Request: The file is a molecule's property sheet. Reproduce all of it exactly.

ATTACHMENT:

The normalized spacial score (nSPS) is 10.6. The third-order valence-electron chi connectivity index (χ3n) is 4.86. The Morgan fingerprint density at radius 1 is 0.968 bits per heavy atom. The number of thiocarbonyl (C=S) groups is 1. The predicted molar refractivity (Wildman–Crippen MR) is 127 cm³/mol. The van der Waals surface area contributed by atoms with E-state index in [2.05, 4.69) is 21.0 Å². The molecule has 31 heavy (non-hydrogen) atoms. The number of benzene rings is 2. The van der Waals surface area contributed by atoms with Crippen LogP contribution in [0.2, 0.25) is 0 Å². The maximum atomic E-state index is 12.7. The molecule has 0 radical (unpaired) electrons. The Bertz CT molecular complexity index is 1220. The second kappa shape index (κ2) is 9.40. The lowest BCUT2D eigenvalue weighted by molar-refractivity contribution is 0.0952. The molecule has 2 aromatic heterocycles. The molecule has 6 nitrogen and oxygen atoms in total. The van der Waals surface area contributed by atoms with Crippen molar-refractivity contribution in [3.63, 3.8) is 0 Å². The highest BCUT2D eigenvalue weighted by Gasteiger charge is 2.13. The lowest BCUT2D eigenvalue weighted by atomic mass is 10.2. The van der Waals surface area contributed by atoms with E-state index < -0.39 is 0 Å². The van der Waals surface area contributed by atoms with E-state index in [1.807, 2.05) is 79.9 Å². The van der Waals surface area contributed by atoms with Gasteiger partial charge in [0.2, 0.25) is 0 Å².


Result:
The normalized spacial score (nSPS) is 10.6. The third-order valence-electron chi connectivity index (χ3n) is 4.86. The Morgan fingerprint density at radius 1 is 0.968 bits per heavy atom. The number of thiocarbonyl (C=S) groups is 1. The predicted molar refractivity (Wildman–Crippen MR) is 127 cm³/mol. The van der Waals surface area contributed by atoms with E-state index in [2.05, 4.69) is 21.0 Å². The molecule has 31 heavy (non-hydrogen) atoms. The number of benzene rings is 2. The van der Waals surface area contributed by atoms with Crippen LogP contribution in [0.2, 0.25) is 0 Å². The maximum atomic E-state index is 12.7. The molecule has 0 radical (unpaired) electrons. The Bertz CT molecular complexity index is 1220. The second kappa shape index (κ2) is 9.40. The lowest BCUT2D eigenvalue weighted by molar-refractivity contribution is 0.0952. The molecule has 2 aromatic heterocycles. The molecule has 6 nitrogen and oxygen atoms in total. The van der Waals surface area contributed by atoms with Crippen molar-refractivity contribution in [3.63, 3.8) is 0 Å². The highest BCUT2D eigenvalue weighted by Gasteiger charge is 2.13. The lowest BCUT2D eigenvalue weighted by atomic mass is 10.2. The van der Waals surface area contributed by atoms with E-state index < -0.39 is 0 Å². The van der Waals surface area contributed by atoms with E-state index in [1.807, 2.05) is 79.9 Å². The van der Waals surface area contributed by atoms with Gasteiger partial charge in [0.2, 0.25) is 0 Å².